How can someone help Save the Children in the Ivory Coast?
Although the political crisis sparked by last year’s elections has now been resolved, immediate needs remain for hundreds of thousands of people, many of whom are still displaced from their homes even today. Save the Children is running an emergency response in the Ivory Coast to make sure that children are able to access enough nutritious food to stay healthy and strong; medical care and treatment; and clean drinking water. We’re also working closely with other agencies and the government so that children are well-protected against violence, abuse and exploitation, also making sure that children can get back into school. As families begin to return home, we are looking at transitioning some of our programmes into longer-term work to ensure that even once the immediate crisis has passed, children and their families are not forgotten, and continue to receive the assistance they need to build their lives back.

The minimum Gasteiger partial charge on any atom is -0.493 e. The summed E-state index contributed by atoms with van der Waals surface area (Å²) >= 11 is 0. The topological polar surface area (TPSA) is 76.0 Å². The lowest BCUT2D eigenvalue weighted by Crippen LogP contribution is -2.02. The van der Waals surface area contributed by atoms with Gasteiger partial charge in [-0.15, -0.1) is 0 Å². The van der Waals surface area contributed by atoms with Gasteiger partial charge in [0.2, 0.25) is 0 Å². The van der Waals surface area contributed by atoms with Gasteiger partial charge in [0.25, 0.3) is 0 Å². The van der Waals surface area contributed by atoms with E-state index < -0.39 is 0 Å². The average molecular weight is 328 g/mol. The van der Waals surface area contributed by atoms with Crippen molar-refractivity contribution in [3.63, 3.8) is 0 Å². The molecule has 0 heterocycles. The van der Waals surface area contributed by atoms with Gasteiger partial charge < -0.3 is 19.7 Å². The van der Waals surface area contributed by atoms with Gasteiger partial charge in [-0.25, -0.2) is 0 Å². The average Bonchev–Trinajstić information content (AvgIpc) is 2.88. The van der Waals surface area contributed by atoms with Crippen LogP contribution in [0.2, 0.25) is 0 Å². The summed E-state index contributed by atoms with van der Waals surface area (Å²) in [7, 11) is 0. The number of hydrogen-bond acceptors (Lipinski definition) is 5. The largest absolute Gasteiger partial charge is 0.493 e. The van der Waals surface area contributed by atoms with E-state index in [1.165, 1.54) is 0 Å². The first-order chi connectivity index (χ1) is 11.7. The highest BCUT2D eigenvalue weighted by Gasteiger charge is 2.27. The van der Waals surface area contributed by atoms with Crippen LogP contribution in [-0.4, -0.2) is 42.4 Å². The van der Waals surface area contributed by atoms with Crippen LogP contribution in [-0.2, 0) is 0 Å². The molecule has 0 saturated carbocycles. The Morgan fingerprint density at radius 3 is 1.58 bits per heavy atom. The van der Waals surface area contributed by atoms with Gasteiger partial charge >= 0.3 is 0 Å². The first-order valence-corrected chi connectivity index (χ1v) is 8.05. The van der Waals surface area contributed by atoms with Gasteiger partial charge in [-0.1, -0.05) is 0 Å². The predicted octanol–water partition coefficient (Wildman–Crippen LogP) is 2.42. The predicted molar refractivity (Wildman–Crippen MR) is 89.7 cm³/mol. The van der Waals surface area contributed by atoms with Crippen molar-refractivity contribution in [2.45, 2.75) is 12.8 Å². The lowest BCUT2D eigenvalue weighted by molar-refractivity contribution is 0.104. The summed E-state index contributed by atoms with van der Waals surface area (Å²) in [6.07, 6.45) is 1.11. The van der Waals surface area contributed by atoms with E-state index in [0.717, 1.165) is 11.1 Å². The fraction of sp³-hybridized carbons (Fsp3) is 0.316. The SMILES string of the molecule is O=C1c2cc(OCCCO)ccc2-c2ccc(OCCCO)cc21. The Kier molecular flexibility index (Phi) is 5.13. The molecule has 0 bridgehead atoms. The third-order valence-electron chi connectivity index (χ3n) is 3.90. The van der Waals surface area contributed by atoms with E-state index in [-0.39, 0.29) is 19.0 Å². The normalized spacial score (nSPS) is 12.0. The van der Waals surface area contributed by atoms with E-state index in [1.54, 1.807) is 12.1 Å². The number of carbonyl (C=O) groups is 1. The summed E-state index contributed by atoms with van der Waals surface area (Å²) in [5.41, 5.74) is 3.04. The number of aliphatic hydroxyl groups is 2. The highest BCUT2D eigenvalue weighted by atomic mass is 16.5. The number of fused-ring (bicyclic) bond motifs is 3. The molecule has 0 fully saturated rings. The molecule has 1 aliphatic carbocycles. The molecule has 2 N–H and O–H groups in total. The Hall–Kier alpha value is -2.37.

Someone who wanted to help Save the Children in the Ivory Coast can keep up to date on what we’re doing by signing up to Save the Children’s email updates, sent out regularly to supporters, providing information on what we’re doing on the ground. You can also check out our webpage on the Ivory Coast at our website and spread the word among your friends and family about what we’re doing to help children recover from the conflict. You can also donate here to help us continue our work and make sure we have the funding we need to continue to meet the needs of children and their families in the Ivory Coast.
Article first published as Post-Conflict Ivory Coast: An Interview with Annie Bodmer-Roy of Save the Children on Blogcritics.